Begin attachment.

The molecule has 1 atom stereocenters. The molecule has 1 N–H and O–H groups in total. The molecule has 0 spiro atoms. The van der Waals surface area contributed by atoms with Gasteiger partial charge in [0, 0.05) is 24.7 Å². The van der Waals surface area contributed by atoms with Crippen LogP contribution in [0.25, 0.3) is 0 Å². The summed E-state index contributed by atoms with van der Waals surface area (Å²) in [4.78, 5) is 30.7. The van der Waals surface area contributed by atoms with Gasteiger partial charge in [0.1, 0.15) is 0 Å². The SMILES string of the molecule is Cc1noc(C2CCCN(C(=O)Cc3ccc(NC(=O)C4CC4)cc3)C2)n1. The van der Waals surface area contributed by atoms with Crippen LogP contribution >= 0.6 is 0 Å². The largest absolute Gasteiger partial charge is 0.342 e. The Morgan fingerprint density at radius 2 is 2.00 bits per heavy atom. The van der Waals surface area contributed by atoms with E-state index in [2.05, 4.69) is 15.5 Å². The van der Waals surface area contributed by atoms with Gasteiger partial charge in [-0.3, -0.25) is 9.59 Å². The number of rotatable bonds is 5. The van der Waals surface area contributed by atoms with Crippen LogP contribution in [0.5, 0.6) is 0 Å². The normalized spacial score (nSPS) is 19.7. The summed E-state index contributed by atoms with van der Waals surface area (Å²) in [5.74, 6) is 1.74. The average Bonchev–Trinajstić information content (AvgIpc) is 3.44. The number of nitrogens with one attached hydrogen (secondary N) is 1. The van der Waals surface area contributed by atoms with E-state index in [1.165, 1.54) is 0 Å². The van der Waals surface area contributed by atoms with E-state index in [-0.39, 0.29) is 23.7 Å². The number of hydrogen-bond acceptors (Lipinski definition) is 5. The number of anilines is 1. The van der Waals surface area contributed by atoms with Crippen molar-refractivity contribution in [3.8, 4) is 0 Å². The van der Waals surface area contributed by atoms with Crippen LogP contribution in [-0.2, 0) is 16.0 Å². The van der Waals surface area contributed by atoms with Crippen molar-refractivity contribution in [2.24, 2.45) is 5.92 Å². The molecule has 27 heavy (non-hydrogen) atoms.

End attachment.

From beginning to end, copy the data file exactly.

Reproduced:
The molecule has 1 atom stereocenters. The molecule has 1 N–H and O–H groups in total. The molecule has 0 spiro atoms. The van der Waals surface area contributed by atoms with Gasteiger partial charge in [0, 0.05) is 24.7 Å². The van der Waals surface area contributed by atoms with Crippen LogP contribution in [0.25, 0.3) is 0 Å². The summed E-state index contributed by atoms with van der Waals surface area (Å²) in [4.78, 5) is 30.7. The van der Waals surface area contributed by atoms with Gasteiger partial charge in [0.1, 0.15) is 0 Å². The SMILES string of the molecule is Cc1noc(C2CCCN(C(=O)Cc3ccc(NC(=O)C4CC4)cc3)C2)n1. The van der Waals surface area contributed by atoms with Crippen LogP contribution >= 0.6 is 0 Å². The largest absolute Gasteiger partial charge is 0.342 e. The Morgan fingerprint density at radius 2 is 2.00 bits per heavy atom. The van der Waals surface area contributed by atoms with E-state index in [2.05, 4.69) is 15.5 Å². The van der Waals surface area contributed by atoms with Gasteiger partial charge in [-0.3, -0.25) is 9.59 Å². The number of rotatable bonds is 5. The van der Waals surface area contributed by atoms with Crippen LogP contribution in [0.5, 0.6) is 0 Å². The normalized spacial score (nSPS) is 19.7. The summed E-state index contributed by atoms with van der Waals surface area (Å²) in [5.74, 6) is 1.74. The average Bonchev–Trinajstić information content (AvgIpc) is 3.44. The number of nitrogens with one attached hydrogen (secondary N) is 1. The van der Waals surface area contributed by atoms with E-state index in [1.165, 1.54) is 0 Å². The van der Waals surface area contributed by atoms with E-state index in [-0.39, 0.29) is 23.7 Å². The number of hydrogen-bond acceptors (Lipinski definition) is 5. The number of anilines is 1. The van der Waals surface area contributed by atoms with Crippen molar-refractivity contribution in [3.8, 4) is 0 Å². The van der Waals surface area contributed by atoms with Crippen LogP contribution in [-0.2, 0) is 16.0 Å². The van der Waals surface area contributed by atoms with Crippen molar-refractivity contribution in [2.24, 2.45) is 5.92 Å². The molecule has 27 heavy (non-hydrogen) atoms.